Writing a management training plan for yourself or subordinates typically involves exploring management opportunities to understand potential career paths. Before you can write a management training plan, you need to know what skills are lacking in your work force. Then you can help workers figure out what courses to take and evaluate the results. By prioritizing his efforts, a management trainee can accomplish his goals and quickly make the transition to a management role.

Assess the training needs and learning styles required for your management training. Find out what learning styles your employees respond to. People may prefer to listen, watch or use hands-on exercises to learn new information. To determine this, run interviews or focus groups to find out what management topics you need to cover and what format you should use to present the information. That prepares you to develop a training plan that uses presentations, videos, podcasts or workshops -- or some combination of these approaches.

Design learning objectives for your management training plan. Comprehensive management training plans define how to develop the business acumen of effective managers. For example, your training plan may cover business analysis, communication and leadership topics, so your objectives need to reflect specific, measurable, attainable, realistic and time-constrained ways for trainees to learn the associated skills. Moving trainees from rank and file employees to managers includes teaching them to let go of their former roles, delegate tasks, manage time effectively and communicate clearly with subordinates, peers and supervisors.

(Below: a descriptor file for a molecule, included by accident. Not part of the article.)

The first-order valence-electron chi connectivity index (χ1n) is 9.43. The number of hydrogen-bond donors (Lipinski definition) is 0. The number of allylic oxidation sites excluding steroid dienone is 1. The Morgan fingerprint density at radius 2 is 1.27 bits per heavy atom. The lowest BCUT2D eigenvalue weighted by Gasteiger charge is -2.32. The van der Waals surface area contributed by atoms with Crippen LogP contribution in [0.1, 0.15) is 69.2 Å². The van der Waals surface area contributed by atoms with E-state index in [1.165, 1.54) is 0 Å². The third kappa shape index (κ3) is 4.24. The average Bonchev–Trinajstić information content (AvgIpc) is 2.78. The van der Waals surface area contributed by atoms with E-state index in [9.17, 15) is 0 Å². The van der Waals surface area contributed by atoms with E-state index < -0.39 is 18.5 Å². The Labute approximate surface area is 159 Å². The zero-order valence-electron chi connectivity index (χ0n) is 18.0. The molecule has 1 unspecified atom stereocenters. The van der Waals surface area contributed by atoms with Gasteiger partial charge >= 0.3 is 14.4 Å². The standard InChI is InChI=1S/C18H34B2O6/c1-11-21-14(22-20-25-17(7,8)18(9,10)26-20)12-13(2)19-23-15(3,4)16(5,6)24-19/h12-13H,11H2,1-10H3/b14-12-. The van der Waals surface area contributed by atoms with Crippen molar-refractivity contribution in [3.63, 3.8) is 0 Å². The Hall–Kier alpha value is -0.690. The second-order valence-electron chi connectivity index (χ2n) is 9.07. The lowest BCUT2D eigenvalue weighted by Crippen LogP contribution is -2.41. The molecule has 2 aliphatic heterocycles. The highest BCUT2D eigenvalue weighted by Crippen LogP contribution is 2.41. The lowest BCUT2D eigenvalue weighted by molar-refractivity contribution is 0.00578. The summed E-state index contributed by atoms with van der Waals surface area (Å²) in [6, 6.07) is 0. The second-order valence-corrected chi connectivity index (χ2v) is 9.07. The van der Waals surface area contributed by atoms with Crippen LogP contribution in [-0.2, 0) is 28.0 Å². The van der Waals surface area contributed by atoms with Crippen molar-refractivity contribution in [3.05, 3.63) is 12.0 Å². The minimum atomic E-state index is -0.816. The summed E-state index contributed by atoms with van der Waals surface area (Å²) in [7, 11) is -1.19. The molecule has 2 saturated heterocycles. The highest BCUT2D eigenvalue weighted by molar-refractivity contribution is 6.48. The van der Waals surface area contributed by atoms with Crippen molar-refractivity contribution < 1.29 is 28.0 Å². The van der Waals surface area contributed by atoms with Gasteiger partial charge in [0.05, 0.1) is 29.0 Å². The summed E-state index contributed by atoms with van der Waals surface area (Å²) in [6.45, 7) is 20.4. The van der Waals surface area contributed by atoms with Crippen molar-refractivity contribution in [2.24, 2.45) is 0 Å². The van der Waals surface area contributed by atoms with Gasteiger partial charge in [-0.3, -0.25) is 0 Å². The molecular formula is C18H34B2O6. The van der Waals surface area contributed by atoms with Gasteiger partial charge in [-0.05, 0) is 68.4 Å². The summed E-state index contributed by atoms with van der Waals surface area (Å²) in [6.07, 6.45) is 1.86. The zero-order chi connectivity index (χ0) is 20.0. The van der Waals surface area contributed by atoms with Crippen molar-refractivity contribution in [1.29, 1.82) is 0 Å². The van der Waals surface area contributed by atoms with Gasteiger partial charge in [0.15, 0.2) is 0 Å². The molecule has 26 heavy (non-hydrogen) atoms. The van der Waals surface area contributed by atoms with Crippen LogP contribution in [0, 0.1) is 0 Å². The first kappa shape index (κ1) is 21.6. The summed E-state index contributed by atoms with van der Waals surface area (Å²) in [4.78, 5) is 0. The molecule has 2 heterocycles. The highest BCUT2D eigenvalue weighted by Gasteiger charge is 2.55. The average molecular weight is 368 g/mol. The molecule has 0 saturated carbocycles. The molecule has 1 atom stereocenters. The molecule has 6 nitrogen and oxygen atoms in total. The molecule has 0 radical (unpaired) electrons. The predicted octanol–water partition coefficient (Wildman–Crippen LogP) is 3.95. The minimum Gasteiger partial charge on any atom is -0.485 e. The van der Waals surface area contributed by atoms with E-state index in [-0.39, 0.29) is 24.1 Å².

Define the types of activities your training plan needs in addition to formal learning opportunities. Successful management training plans typically allow time for less experienced employees to observe more experienced managers performing job tasks, such as running meetings, identifying the most important work tasks and scheduling resources.

Develop the training plan by downloading a template from a credible source or develop your own format. Your plan should define the purpose of the training program, intended participants, associated costs and a schedule for development and delivery. For example, your training plan might list the self-paced training courses you will purchase from vendors or the free resources you plan to direct participants to use in their career development. For example, the Massachusetts Institute of Technology provides access to course materials on management through its free OpenCourseWare website.

Validate your training plan by distributing it for review to interested co-workers. Find out if it helps them create their own career development plan to assess their weaknesses, identify a set of development actions, overcome obstacles and evaluate their performance as it relates to becoming a manager. Incorporate their feedback before implementing your plan.